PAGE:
The book was published in the year 2012.The price of this book was Rs. 125/-.
The ethnobiological study of the Kurumbar of Attappady provides an opportunity to explore the Traditional Knowledge System (TKS) of a shifting cultivator tribe. This study is undertaken in the Silent Valley buffer zone area identified as one of the hot spots of the world and gains importance because of its climax forest vegetation and biodiversity. The study assumes great significance while probing how the tribal communities of the area had been utilizing the various flora and fauna of the area and how far it is entrenched in their TKS. This ethnobiological knowledge of the Kurumbar can give us an understanding about the utility of vegetation of Western Ghats in general and the Silent Valley National Park in Particular for the wider society.
The study focuses the agricultural practices of a shifting cultivator tribe. The Kurumbar and plant life section presents various plant matter collected from the forests as roots and tubers, green leaves, mushrooms, nuts and medicinal plants. The study has brought out numerous varieties of cereals like ragi, chama, thina, sorghum varieties and legumes like thuvara, avara, keera and the mixed cropping pattern adopted by the Kurumbar. The mixed cropping pattern described in this study provides a document to the Kurumbar claim for PBR over their native cultivators. The zoological knowledge of the Kurumbar has been presented in the chapter Animal Husbandry and Wild Life. The Kurumbar knowledge on avifauna, aquafauna and arboreal fauna are presented. The Kurumbar ethnocentric knowledge on medicinal plants is a treasure trove of lead knowledge for research in phytochemistry and pharmacology.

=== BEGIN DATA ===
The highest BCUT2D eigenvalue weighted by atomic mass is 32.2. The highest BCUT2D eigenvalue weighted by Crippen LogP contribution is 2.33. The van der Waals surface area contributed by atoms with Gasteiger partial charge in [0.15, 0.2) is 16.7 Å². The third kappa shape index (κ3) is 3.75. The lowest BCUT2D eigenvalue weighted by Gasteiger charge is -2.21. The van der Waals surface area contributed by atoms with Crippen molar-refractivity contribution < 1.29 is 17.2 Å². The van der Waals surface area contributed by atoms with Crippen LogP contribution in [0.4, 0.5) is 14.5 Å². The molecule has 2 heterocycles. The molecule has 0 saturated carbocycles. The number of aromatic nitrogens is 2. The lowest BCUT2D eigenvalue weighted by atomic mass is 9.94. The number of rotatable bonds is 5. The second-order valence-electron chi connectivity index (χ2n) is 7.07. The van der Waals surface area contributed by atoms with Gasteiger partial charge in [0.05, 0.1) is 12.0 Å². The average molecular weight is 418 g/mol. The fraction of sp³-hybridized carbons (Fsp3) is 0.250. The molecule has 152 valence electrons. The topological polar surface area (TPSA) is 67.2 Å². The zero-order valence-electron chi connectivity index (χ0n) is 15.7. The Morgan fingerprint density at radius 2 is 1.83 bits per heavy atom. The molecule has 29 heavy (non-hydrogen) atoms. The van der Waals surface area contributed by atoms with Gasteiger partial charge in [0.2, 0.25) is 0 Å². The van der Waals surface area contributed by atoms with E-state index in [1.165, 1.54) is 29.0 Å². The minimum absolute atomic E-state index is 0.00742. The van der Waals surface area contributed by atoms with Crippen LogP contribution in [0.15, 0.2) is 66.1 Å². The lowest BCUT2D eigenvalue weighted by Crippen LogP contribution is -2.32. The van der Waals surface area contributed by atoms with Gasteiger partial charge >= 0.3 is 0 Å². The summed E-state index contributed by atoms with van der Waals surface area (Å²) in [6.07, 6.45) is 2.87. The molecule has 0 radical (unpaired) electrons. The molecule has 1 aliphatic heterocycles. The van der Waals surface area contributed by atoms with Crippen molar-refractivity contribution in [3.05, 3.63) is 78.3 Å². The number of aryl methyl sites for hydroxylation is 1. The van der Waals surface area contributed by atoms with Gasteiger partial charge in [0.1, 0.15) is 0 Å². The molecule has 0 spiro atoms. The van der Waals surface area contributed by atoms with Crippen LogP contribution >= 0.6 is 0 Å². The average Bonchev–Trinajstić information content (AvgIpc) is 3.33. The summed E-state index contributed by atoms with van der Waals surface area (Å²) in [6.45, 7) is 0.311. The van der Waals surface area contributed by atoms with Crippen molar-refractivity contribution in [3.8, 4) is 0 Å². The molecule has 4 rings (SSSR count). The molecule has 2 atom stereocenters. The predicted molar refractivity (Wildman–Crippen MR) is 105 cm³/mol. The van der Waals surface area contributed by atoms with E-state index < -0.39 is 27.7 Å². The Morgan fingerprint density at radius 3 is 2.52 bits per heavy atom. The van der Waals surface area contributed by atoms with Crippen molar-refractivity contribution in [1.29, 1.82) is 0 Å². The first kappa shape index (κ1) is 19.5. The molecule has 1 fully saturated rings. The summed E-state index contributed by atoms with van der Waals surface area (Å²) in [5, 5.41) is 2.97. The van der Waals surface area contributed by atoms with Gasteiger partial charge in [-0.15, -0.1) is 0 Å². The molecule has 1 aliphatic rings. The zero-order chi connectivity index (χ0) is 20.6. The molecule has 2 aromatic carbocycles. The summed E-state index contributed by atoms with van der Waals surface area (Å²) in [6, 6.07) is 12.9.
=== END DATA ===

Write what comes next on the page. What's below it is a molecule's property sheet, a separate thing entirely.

The researcher also feels that KIRTADS would undertake similar ethnobiological study of tribal communities living inside the forests. The study can be beneficial to agricultural scientists, forest officials, ethnobotanists, ethnozoologists, and ethnopharmacologists as the study provide a deeper understanding of the TKS of the Kurumbar. It also helps the planners and administrators to prepare Action Plan for development based on the TKS of the tribal communities in general and Kurumbar in particular.
With immense satisfaction, I present the study to ethnobiologists and anthropologists who are involved in research and development of the Scheduled Tribes.
Dr. BINDU. S